Ponoko Team Demos Autodesk 123D and 3D Printing Made To Order
Yesterday, we attended a Ponoko webinar with community manager Christina Westbrook. Christina likes to make things and shared her passion for personal fabrication with us. Last year, Ponoko announced a partnership with Autodesk to host 123D in their Personal Factory App Gateway. In this webinar, Christina was showing us how to use 123D and Ponoko to make interesting products.
First Christina showed us some examples of what you can do with 3D design software and 3D printing. These ranged from jewelry to lamps to custom iPhone cases.
Below is an example product Christina made: a case for a Square card reader. This product costs about $10 in materials and she sells it for $18 on Shapeways.
This product was made out of durable plastic, but a variety of materials are available, including gold plating and stainless steel.
Durable plastic is cheap at $1.70 / cubic cm, and can be printed as thin as 1mm. You can purchase samples or make your own prototypes to test out different materials. http://www.ponoko.com/make-
How did she get the exact dimensions for a Square reader? She suggested either buying a digital caliper or taking a photo of a source object and measure digitally. We asked if you can import a photo into 123D in order to trace the dimensions. That might be on the roadmap, but isn’t ready today.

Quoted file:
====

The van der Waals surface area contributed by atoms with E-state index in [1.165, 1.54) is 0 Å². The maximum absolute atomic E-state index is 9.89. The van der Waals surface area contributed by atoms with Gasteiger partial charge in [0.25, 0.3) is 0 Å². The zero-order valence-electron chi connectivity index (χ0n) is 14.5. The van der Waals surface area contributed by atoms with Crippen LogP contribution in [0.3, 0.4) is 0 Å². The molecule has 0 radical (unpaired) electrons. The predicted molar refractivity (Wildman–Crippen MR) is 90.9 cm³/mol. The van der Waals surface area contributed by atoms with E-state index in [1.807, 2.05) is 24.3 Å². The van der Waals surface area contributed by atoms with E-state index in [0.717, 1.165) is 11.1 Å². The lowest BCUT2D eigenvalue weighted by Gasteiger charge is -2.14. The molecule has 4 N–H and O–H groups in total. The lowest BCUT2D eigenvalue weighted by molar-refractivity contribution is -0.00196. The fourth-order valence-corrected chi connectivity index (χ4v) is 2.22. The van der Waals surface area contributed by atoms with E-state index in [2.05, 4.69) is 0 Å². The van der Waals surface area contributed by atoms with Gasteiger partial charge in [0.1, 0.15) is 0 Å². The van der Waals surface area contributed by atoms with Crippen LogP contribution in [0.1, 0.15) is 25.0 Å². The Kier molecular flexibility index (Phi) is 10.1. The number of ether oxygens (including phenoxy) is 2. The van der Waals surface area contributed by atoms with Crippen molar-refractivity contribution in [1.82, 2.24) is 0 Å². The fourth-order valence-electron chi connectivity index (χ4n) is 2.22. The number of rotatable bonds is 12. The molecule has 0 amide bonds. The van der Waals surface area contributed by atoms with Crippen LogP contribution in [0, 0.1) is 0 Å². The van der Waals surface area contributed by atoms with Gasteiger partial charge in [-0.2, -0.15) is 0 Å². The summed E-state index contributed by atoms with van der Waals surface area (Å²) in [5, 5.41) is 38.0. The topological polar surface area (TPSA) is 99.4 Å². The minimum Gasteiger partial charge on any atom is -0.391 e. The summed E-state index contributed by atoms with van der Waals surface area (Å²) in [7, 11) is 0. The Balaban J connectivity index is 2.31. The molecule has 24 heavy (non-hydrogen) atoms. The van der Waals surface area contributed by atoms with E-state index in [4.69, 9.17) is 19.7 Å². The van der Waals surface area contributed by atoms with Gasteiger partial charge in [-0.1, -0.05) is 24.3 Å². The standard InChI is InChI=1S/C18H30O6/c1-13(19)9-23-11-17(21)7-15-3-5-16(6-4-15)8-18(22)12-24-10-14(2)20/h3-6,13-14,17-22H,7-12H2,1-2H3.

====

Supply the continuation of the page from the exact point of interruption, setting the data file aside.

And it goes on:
In the webinar, Christina gave us a detailed walkthrough of 123D from Autodesk. 123D is free 3D modeling software that lets you create complex 3D designs. The exported files can be uploaded to Ponoko or other sites to be 3D printed.
What can you design? As Christina said, “Something simple can be made into an awesome gift.” Over the course of the 15 minutes, Christina designed a ring with an extruded heart shape.
Here are some screenshots of her design:
Expert 3D design tips:
- Adhere to the minimum thickness for your target material. When designing a product in 3D software, keep in mind the minimum wall thickness. If your design is too thin, your product may not survive shipping. For durable plastic, the minimum thickness is 1mm; for stainless steel, it’s 3mm.
- Color can be added to projects. This can be done in the design software or later with dye.
- If you do sell your 3D printed products, don’t forget to account for the extra time it takes you to finalize a product in the price. Some designers like to dye their products after they are printed to give them that extra polished feel.
- When shapes in a design overlap, combine areas and make the intersection hollow. This will save on cost.
- Clean up edges so your customer doesn’t get scratched by your product.
What’s coming down the road?
Christina wouldn’t divulge specifics from the roadmap, but it sounds like Maker Faire on May 19-20 will be a big event with more exciting announcements to come.
Thanks to Christina and the whole Ponoko team for hosting this informative webinar!